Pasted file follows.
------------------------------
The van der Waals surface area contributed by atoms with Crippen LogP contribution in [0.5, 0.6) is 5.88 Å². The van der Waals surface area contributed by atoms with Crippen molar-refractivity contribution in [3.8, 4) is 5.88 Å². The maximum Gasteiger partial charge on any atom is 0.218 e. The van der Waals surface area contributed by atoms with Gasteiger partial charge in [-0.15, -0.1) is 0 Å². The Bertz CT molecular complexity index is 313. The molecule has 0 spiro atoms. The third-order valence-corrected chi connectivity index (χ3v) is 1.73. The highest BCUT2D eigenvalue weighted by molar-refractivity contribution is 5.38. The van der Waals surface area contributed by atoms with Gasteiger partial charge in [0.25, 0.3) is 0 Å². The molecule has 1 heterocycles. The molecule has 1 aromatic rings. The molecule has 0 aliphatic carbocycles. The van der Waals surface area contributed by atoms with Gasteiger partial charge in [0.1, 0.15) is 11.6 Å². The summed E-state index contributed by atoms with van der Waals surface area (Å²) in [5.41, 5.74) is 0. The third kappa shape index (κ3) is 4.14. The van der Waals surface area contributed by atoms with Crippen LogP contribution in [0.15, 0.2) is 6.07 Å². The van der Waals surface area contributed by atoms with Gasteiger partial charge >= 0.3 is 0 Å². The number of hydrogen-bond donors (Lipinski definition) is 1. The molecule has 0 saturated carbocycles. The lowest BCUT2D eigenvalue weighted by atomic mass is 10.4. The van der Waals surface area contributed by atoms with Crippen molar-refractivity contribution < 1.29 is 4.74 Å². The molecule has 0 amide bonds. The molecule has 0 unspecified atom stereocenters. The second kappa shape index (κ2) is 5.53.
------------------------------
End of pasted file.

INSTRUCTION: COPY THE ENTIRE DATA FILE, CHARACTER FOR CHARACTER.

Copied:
The van der Waals surface area contributed by atoms with Crippen LogP contribution in [0.5, 0.6) is 5.88 Å². The van der Waals surface area contributed by atoms with Crippen molar-refractivity contribution in [3.8, 4) is 5.88 Å². The maximum Gasteiger partial charge on any atom is 0.218 e. The van der Waals surface area contributed by atoms with Gasteiger partial charge in [-0.15, -0.1) is 0 Å². The Bertz CT molecular complexity index is 313. The molecule has 0 spiro atoms. The third-order valence-corrected chi connectivity index (χ3v) is 1.73. The highest BCUT2D eigenvalue weighted by molar-refractivity contribution is 5.38. The van der Waals surface area contributed by atoms with Gasteiger partial charge in [0.25, 0.3) is 0 Å². The molecule has 1 heterocycles. The molecule has 1 aromatic rings. The molecule has 0 aliphatic carbocycles. The van der Waals surface area contributed by atoms with Gasteiger partial charge in [0.1, 0.15) is 11.6 Å². The summed E-state index contributed by atoms with van der Waals surface area (Å²) in [5.41, 5.74) is 0. The third kappa shape index (κ3) is 4.14. The van der Waals surface area contributed by atoms with Crippen LogP contribution in [0.15, 0.2) is 6.07 Å². The van der Waals surface area contributed by atoms with Gasteiger partial charge >= 0.3 is 0 Å². The number of hydrogen-bond donors (Lipinski definition) is 1. The molecule has 0 saturated carbocycles. The lowest BCUT2D eigenvalue weighted by atomic mass is 10.4. The van der Waals surface area contributed by atoms with Crippen molar-refractivity contribution < 1.29 is 4.74 Å². The molecule has 0 amide bonds. The molecule has 0 unspecified atom stereocenters. The second kappa shape index (κ2) is 5.53.